Upon the release of his book about the rise and fall of the Liberal politician, John Preston observed that “If homosexuality had been legal, none of this would’ve happened.” In an ideal world, where homosexuality was not only never legally proscribed, but also never the target of intense and widespread social stigma, this would be true. But to emphasize the repressive power of the closet minimizes the responsibility of Thorpe, who, superficial charm aside, was a deeply unsympathetic figure. Unlike other public figures who used the unwelcome exposure of their homosexuality to fight for gay acceptance and legal equality, Thorpe never contributed much to that cause. Indeed, he denied being gay all his life.
An aging, beautiful, woman with a height of sixty-five inches, roughly the same as the canvas, slipped in front of a Jackson Pollock. It was Madame Moreau falling down, her limbs splayed across the floor in every direction. I am unable to trace now the trajectory of Pollock’s random drips dried on the canvas, but I will never forget the portrait of seduction that lay sprawled before me. She wore a gray wool skirt, a crow-black cardigan, and a cloche hat with a flamboyant silvery bow. Her tender feet, which I discovered that very same afternoon, were covered in elegant hold-up stockings.
That chronic Lyme exists in the realm of experience doesn’t mean it isn’t real. When medicine does not acknowledge the reality of the subjective—the thick reality of lived experience—we fall laughably short in our efforts to serve patients. When it comes to tick-borne Lyme disease itself, we all need to expand our horizons. That suffering is real. It must be attended to. But to insist beyond all plausibility that one’s suffering is related to a tick bite is not feminist; it’s absurd. And to prey on suffering people who crave that certainty, offering them expensive, intensive, and dangerous treatments is worse than absurd; it’s cruel.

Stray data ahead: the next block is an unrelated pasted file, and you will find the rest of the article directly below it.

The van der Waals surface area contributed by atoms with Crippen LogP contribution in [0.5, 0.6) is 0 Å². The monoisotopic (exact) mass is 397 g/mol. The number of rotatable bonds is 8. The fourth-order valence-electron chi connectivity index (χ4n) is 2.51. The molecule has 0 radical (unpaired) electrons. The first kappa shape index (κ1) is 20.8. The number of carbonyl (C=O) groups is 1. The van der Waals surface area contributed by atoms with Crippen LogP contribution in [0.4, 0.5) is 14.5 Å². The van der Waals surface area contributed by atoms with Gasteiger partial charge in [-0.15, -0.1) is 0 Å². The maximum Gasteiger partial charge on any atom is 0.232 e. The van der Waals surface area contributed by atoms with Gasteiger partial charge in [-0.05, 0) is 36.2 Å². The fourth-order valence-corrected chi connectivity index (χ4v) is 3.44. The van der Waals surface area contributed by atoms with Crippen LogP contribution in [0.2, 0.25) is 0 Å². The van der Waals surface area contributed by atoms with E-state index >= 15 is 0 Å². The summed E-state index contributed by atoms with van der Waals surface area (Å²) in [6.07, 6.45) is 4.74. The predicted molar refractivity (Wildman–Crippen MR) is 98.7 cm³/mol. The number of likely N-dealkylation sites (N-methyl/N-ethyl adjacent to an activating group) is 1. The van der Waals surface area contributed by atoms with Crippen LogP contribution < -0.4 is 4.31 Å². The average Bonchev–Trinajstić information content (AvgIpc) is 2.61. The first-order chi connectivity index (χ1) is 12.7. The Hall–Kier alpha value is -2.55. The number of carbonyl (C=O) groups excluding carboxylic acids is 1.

The endgame of the war in Syria is likely to come down to the northwestern province of Idlib, on the Turkish border, where some 2.3 million people are now trapped. As Russian-Syrian forces now finish retaking the smaller southwestern province of Daraa, Idlib will be the last significant enclave in anti-government hands. Russia clearly has the necessary leverage over the Assad government to avoid a bloodbath there. The key is getting Russia to use that leverage. Assad’s reputation is beyond repair—his main aspiration is to stay in power and avoid prosecution—but Putin still aspires to be treated as a respected global leader. He must be persuaded that he will fail in that quest so long as he continues to underwrite Assad’s atrocities.
Football invites you to lose yourself in other people’s stories; their play becomes yours as you follow the ball and intertwine your enthusiasm with theirs. The ritual of watching bodies at play draws us to them and allows us—our bodies—to join a shared rhythm. Football is therefore not just competition, but is generous, collective participation. The photographer Andrew Esiebo is preoccupied with rituals of the everyday—the myriad ways they show creativity, empowerment, and survival. As if in gentle rebuke, he turns his lens to activities that highlight how simple daily experiences carry the shine of magnificence, revealing the significance of the overlooked and the dignity of the excluded.